Stock photography is by no means as attractive as it was eight or ten years ago. Back then, if you got into stock photography and did it right, there was a lot of money to be made. Not the same can be said today when there are literally millions of images in archives all over the Internet. However that doesn’t mean stock photography is a bad choice for making extra money. It does take a little more effort than before though. That’s why we’ve prepared a quick guide for the aspiring stock photographer of 2016.
Keep it simple
If you want your stock photos to sell, keep them simple and clean. Make sure there are no distractions in the frame and that attention is easily focused on the subject.
Put the artist inside to sleep
Stock photography is not about creating art. It never was. Yes, you will find breathtaking landscapes in major image banks, not to mention a few photos that could arguably be hung on fine art gallery walls, but at its core, stock photography is all about commercial value.
Stay on the bright side
Commercial photography usually has to send positive messages and that means you should avoid using dark tones. Leave those for your personal work. Go for bright and colorful.
Be technically flawless
This should go without saying, yet so many beginners are still caught up in the vintage film look and they forget that stock photography has to be technically impeccable. This is especially important when you photograph products. Everything has to be professionally lit and in focus. There are of course many possible setups for shooting objects and products, but we found the MS20 Table top photography kit from MyStudio to be the most practical, easy to use and affordable solution.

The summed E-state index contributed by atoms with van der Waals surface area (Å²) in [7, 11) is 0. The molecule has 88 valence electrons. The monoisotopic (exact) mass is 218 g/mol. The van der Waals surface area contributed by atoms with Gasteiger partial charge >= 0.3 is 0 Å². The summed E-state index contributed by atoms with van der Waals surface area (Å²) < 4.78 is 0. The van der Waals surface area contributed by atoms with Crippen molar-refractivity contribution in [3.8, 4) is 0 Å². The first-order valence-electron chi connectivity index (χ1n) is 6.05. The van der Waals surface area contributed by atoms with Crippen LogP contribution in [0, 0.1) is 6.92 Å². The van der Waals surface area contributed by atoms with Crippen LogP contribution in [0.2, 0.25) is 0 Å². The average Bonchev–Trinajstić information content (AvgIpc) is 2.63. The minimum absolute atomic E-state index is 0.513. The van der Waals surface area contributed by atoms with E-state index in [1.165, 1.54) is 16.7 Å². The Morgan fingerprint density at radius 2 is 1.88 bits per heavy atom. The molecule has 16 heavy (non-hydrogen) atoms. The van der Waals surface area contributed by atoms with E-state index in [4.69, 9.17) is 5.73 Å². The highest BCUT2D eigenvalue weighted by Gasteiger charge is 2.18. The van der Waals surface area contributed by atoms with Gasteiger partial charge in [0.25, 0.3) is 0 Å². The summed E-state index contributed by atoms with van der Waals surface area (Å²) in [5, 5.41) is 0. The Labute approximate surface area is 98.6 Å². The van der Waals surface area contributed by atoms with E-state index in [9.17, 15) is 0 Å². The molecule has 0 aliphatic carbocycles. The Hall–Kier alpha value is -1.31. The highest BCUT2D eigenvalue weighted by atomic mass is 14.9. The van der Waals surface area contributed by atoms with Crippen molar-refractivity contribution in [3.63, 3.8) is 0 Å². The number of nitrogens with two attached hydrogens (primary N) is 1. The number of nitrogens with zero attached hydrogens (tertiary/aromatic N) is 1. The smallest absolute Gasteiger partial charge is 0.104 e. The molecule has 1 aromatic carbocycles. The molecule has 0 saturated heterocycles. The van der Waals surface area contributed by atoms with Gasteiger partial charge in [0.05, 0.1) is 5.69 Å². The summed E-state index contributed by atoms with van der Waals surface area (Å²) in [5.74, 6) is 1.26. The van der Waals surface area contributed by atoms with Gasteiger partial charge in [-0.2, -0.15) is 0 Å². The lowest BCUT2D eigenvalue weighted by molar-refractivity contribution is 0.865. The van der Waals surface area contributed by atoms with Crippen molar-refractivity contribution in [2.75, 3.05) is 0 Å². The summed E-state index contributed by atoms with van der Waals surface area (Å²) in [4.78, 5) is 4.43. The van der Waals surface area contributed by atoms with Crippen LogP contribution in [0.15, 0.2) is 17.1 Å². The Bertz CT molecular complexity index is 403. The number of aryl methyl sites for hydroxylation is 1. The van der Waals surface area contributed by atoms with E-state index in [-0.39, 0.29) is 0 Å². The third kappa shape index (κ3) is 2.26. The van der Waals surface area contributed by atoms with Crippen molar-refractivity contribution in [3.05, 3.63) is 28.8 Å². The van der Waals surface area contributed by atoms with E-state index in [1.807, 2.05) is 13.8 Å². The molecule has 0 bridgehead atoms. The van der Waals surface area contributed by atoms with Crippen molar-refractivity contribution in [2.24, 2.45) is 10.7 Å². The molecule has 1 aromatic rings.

It comes with everything you need: a seamless 20”x20”x12” background with a 90 degree corner, a 5000k daylight color-balanced continuous fluorescent light, a high grade aluminum light stand, an overhead reflector and two 9”x12” bounce card reflectors. The continuous light makes it easier to see how the final image will look before taking the shot and because the setup is simple and straightforward, once put everything in position, every product you photograph will look exactly the same.
Don’t ignore post processing
Even with brilliant out of the camera results like those you get by using the MS20, there’s still a little post processing to be done. As you’ll be shooting with small apertures, it’s very easy for even a small dust particle on your sensor to become visible in the frame. Even if you clean your camera regularly, there’s always going to be one or two spots and that’s why basic spot removal skills are necessary.
Think like a buyer
The biggest question you should ask yourself after working on photo or a batch is “would I pay money for this?” Think about all the countless other images that have a good chance of looking like yours. You might not take a completely revolutionary photo of a hammer or a coffee mug, but it’s always a good idea to try and put a personal twist on it.
As a final thought, no matter what genre you want to focus on, try to be consistent. As with your personal work, your stock portfolio should have your signature look. Buyers should be able to identify your photos from a lot easily. That of course takes time and a lot of shooting, but if you’re interested in stock photography you probably know that already. We recommend simplifying your work with tools like the MS20 kit. It will help you make progress a lot faster and easier.